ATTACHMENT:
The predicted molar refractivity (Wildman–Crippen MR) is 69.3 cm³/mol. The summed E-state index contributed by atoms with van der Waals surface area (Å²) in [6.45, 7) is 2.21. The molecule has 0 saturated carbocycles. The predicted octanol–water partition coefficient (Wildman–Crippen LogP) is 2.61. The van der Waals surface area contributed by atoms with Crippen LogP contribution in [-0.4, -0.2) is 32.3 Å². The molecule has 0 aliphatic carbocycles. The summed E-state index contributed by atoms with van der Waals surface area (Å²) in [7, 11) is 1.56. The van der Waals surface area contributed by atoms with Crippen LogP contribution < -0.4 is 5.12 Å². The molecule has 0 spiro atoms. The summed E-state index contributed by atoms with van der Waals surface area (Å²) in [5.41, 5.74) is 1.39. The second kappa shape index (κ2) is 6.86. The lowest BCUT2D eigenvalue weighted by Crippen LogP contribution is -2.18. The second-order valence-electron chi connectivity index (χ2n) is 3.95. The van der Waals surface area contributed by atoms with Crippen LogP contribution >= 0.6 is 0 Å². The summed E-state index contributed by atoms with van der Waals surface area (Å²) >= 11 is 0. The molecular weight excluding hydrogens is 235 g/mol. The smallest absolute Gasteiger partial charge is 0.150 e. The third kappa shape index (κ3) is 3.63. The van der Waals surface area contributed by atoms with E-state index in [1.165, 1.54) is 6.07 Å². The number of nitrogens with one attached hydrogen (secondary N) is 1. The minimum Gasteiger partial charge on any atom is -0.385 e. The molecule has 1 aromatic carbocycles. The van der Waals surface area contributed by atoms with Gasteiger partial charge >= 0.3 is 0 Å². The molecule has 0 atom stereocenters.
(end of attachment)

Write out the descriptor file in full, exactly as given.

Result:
The predicted molar refractivity (Wildman–Crippen MR) is 69.3 cm³/mol. The summed E-state index contributed by atoms with van der Waals surface area (Å²) in [6.45, 7) is 2.21. The molecule has 0 saturated carbocycles. The predicted octanol–water partition coefficient (Wildman–Crippen LogP) is 2.61. The van der Waals surface area contributed by atoms with Crippen LogP contribution in [-0.4, -0.2) is 32.3 Å². The molecule has 0 aliphatic carbocycles. The summed E-state index contributed by atoms with van der Waals surface area (Å²) in [7, 11) is 1.56. The van der Waals surface area contributed by atoms with Crippen LogP contribution < -0.4 is 5.12 Å². The molecule has 0 spiro atoms. The summed E-state index contributed by atoms with van der Waals surface area (Å²) in [5.41, 5.74) is 1.39. The second kappa shape index (κ2) is 6.86. The lowest BCUT2D eigenvalue weighted by Crippen LogP contribution is -2.18. The second-order valence-electron chi connectivity index (χ2n) is 3.95. The van der Waals surface area contributed by atoms with Crippen LogP contribution >= 0.6 is 0 Å². The summed E-state index contributed by atoms with van der Waals surface area (Å²) >= 11 is 0. The molecular weight excluding hydrogens is 235 g/mol. The smallest absolute Gasteiger partial charge is 0.150 e. The third kappa shape index (κ3) is 3.63. The van der Waals surface area contributed by atoms with E-state index in [1.165, 1.54) is 6.07 Å². The number of nitrogens with one attached hydrogen (secondary N) is 1. The minimum Gasteiger partial charge on any atom is -0.385 e. The molecule has 1 aromatic carbocycles. The van der Waals surface area contributed by atoms with Gasteiger partial charge >= 0.3 is 0 Å². The molecule has 0 atom stereocenters.